Equipment Report

    Five questions with Scotty Cameron

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If there's one thing Scotty Cameron isn't short on, it's ideas. Titleist's putter guru manages to come up new creations every year and, without fail, his flatsticks are quickly scooped up by a fervent following of "Cameron collectors" who treat his putters like works of art. 

Cameron is without a doubt one of the hottest names in the equipment industry, but his popularity goes beyond the recreational golfer. His putters have been the choice of more players on the PGA TOUR since 1997, including Tiger Woods, who used the same Cameron model for all 14 of his major victories.

With a new line of GoLo putters coming to retail in April, Cameron took the time to discuss the process that goes into creating a new putter, his design inspirations and the wildest putter request he's ever received.  

What's the process like taking a putter from concept to creation? 

CAMERON: It's usually about eight months to a year. We do all our milling in-house, so that allows us to work with tighter time tables, if need be. For example, the Futura X that Adam Scott used to win the Masters ... we went from him winning the tournament to having it in the marketplace in two months. That's unheard-of, but having the ability to do everything in-house allowed us to handle the tight turnaround.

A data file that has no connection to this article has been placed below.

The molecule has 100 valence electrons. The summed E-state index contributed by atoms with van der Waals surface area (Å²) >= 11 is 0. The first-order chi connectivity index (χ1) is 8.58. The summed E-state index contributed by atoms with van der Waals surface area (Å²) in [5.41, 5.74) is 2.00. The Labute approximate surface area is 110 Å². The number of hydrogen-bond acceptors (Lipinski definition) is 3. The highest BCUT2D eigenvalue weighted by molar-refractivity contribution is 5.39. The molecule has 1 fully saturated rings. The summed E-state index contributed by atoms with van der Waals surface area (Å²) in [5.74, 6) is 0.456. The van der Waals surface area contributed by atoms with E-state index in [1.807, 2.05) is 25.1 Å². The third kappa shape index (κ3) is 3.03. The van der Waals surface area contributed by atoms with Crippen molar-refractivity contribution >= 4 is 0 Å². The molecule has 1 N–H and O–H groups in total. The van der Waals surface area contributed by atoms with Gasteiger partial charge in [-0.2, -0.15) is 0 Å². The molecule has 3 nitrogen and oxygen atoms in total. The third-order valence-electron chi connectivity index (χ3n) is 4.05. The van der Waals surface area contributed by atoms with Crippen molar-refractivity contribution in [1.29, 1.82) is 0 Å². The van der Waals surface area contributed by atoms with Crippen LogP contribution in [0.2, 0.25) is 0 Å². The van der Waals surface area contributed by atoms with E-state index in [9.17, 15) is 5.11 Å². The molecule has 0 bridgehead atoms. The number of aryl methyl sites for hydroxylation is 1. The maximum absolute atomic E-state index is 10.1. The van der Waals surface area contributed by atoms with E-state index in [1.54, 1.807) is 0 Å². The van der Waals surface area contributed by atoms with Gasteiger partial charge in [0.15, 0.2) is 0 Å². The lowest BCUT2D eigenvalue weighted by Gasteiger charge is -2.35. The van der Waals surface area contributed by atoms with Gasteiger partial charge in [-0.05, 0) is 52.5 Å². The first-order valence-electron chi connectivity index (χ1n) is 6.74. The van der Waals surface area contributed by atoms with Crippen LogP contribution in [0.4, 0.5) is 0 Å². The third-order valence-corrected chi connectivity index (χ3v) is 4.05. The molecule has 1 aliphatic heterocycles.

What do you currently do in-house, and how did it allow you to turn the Futura X into a retail option in two months?

CAMERON: Like I said, eight months to a year is still standard, but if we need to go we can go. Right now we work in our milling factory 24 hours a day, seven days a week. We have 320 people in our milling, buffing and welding operations. It's a big company, but I still like to run it like a small company by controlling the design and milling and every aspect about it.

Where do you get the inspirations for your designs? 

I get a lot of inspiration from outside the industry. Whether it's watches, cars, motorcycles, my creations typically have bits and pieces from other industries.

For instance, I was reading a book on old motorcycles and decided added to add the holes from the exhaust pipe on an old Honda 250 to the top of the new GoLo Dual Balance putter grip. There's a weight inside the grip, but I still wanted that hole design to show up. Design thoughts come from everywhere.

You get a lot of player feedback. Do you ever find it difficult to satisfy all those requests when you're designing something new?

CAMERON: Not really. A lot of players give great feedback — like Rickie Fowler. The face height was really important to Rickie on a putter we recently worked on, because for him if the face gets too tall he feels like he has to press forward to hit the center of the face.

But when it gets too shallow, he feels like he has to come up on it. He doesn't want to come down, he doesn't want to come up, so the distance of height needs to be just right to give him a comfort zone. And it makes perfect sense. 

That's a smart, well thought-out request. Of course, I've been doing this for over 30 years so with the well thought-out I've also received some wild requests.

What's the wildest request you've ever received?

CAMERON: That's an easy one. About 18 years ago, Brad Bryant came up to me and told me that he was putting so well with his wedge that he wanted to see if I could build him a wedge with a putter face — at four degrees — welded to the wedge. Of course, I told him no. I said if he wanted a wedge, he should go see Bob Vokey.

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